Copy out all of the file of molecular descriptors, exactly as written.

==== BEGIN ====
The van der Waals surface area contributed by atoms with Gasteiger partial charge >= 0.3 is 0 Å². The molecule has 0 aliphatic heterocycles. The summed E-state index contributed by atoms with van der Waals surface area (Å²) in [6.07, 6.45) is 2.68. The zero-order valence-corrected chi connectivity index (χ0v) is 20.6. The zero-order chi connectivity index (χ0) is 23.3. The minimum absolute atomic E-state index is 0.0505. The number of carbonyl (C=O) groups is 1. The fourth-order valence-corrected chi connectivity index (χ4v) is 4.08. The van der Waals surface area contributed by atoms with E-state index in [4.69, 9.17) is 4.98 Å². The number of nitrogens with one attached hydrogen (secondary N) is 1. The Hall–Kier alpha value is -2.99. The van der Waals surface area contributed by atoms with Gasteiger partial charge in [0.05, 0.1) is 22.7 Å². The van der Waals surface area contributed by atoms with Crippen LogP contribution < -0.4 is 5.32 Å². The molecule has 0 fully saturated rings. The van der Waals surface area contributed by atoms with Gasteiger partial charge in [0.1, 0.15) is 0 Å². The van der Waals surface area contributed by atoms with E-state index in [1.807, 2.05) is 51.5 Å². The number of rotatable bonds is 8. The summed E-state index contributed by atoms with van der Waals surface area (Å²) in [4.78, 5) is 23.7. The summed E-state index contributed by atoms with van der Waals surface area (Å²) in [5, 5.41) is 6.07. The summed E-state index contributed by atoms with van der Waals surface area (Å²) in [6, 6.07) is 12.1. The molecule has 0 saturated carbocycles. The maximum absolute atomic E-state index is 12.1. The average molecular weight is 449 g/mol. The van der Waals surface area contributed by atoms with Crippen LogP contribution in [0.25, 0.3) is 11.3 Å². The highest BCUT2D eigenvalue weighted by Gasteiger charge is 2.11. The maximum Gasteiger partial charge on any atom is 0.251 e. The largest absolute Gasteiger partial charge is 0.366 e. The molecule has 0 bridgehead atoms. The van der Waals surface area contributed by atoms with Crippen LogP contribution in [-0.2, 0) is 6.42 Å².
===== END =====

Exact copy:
The van der Waals surface area contributed by atoms with Gasteiger partial charge >= 0.3 is 0 Å². The molecule has 0 aliphatic heterocycles. The summed E-state index contributed by atoms with van der Waals surface area (Å²) in [6.07, 6.45) is 2.68. The zero-order valence-corrected chi connectivity index (χ0v) is 20.6. The zero-order chi connectivity index (χ0) is 23.3. The minimum absolute atomic E-state index is 0.0505. The number of carbonyl (C=O) groups is 1. The fourth-order valence-corrected chi connectivity index (χ4v) is 4.08. The van der Waals surface area contributed by atoms with E-state index in [4.69, 9.17) is 4.98 Å². The number of nitrogens with one attached hydrogen (secondary N) is 1. The Hall–Kier alpha value is -2.99. The van der Waals surface area contributed by atoms with Gasteiger partial charge in [0.05, 0.1) is 22.7 Å². The van der Waals surface area contributed by atoms with Crippen LogP contribution < -0.4 is 5.32 Å². The molecule has 0 fully saturated rings. The van der Waals surface area contributed by atoms with Gasteiger partial charge in [0.1, 0.15) is 0 Å². The van der Waals surface area contributed by atoms with E-state index in [1.807, 2.05) is 51.5 Å². The number of rotatable bonds is 8. The summed E-state index contributed by atoms with van der Waals surface area (Å²) in [4.78, 5) is 23.7. The summed E-state index contributed by atoms with van der Waals surface area (Å²) in [5, 5.41) is 6.07. The summed E-state index contributed by atoms with van der Waals surface area (Å²) in [6, 6.07) is 12.1. The molecule has 0 saturated carbocycles. The maximum absolute atomic E-state index is 12.1. The average molecular weight is 449 g/mol. The van der Waals surface area contributed by atoms with Crippen LogP contribution in [0.25, 0.3) is 11.3 Å². The highest BCUT2D eigenvalue weighted by Gasteiger charge is 2.11. The maximum Gasteiger partial charge on any atom is 0.251 e. The largest absolute Gasteiger partial charge is 0.366 e. The molecule has 0 bridgehead atoms. The van der Waals surface area contributed by atoms with Crippen LogP contribution in [-0.2, 0) is 6.42 Å².